As a business leader you are undoubtedly aware that the Affordable Healthcare Act is about to take effect. But that seems to be where most people's understanding of the legislation begins and ends. That's because this legislation is highly complex and to someone outside of Washington, D.C., it seems like a maze of regulations that are indiscriminately and independently linked to each other.
But I wonder if this really matters? The law is going to take effect regardless, so there's not much you can do, right? Wrong. In fact, the worst thing you can do is nothing. It's time to become engaged and educated on the impact of this piece of legislation.
Some in our industry have taken to lobbying their representatives in congress to make sure the politicians understand how some in the restaurant community believe this law will impact their businesses. This is an important part of the process.
If advocacy is not your thing, that does not mean you should sit on the sidelines. Instead, you need to develop a clear understanding of what you as an employer and a foodservice operator will be required to do as the new law comes online. You can use this as an opportunity to further fine tune your business and how you deploy labor in the restaurants. Even if the healthcare legislation did not have significant financial implications for our businesses, we should constantly look to improve and re-invent our organizations to stay relevant and competitive in the marketplace. That's because if we fail to take these steps, no matter the market conditions, our businesses can vanish, much like a dinosaur.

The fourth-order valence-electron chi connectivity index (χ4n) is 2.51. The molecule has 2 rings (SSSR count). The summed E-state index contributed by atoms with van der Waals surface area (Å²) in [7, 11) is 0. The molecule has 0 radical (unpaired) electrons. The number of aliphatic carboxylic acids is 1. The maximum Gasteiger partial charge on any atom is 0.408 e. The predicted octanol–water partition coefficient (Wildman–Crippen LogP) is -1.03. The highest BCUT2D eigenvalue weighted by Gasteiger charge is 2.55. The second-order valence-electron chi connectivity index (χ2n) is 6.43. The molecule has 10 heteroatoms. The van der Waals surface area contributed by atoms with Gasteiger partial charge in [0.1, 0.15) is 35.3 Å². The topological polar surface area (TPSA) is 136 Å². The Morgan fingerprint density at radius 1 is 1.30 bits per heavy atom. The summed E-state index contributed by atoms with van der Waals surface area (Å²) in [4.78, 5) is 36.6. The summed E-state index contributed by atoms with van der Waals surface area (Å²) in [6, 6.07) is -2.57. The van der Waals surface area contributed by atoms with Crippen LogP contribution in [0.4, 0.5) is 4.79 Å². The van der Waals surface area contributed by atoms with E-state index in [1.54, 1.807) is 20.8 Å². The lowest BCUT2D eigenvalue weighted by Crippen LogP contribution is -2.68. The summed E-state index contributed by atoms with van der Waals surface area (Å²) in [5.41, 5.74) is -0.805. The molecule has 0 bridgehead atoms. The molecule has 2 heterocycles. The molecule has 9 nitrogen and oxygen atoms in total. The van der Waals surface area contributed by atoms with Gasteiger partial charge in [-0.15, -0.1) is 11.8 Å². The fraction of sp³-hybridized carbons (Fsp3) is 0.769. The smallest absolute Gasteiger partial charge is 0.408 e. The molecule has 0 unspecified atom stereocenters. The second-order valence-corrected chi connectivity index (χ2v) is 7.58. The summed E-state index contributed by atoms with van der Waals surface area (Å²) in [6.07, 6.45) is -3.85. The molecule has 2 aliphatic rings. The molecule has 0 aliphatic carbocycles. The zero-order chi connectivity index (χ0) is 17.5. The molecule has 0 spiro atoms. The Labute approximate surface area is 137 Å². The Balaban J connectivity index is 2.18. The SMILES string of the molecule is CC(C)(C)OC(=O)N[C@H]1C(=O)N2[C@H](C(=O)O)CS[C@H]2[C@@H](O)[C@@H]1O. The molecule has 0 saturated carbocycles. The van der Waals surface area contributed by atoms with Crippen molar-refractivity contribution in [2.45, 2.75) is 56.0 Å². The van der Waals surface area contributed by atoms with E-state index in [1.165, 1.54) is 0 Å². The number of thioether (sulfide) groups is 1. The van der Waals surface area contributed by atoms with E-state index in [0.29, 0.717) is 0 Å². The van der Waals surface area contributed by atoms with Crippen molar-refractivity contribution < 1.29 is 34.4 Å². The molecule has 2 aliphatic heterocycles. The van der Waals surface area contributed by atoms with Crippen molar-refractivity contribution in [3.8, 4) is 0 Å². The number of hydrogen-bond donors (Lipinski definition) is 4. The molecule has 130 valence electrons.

Many foodservice companies have started looking at ways to minimize the impact of this pending law, since they realize that they can't simply pass along price increases to their customers. In fact, given the slow pace of the economic development and consumers' skittishness about their own financial outlook and employment situation, price sensitivity has never been higher and it seems poised to stay that way for a while. So any attempts to offset cost increases by simply raising prices presents a significant risk — one that can impact customer traffic levels.
The ticket to surviving this new legislation has to do with doing a top down review of how foodservice operators – and all members of the supply chain, for that matter – manage their labor, which is usually among the most costly line items in the operating statement.
As a refresher, here are a couple of blog posts where I discuss the concept of labor management: Labor Management Is Not for the Birds and Using Industrial Engineering in Foodservice Design to Make Better Use of Labor.
Bottom line, the advent of the new healthcare law represents yet another opportunity to assess whether you have the right amount of labor deployed at the right time doing the right tasks that will deliver better customer hospitality. The net result of these efforts will result in increases in profits to drive brand growth, which is the ultimate goal.
Maybe we should all thank the government for creating a convoluted legislation that puts us in a quandary, and makes us take action since we are wondering what it could do to our business. Ok, I was just kidding! Don't thank the government, but do take action to fine tune your business.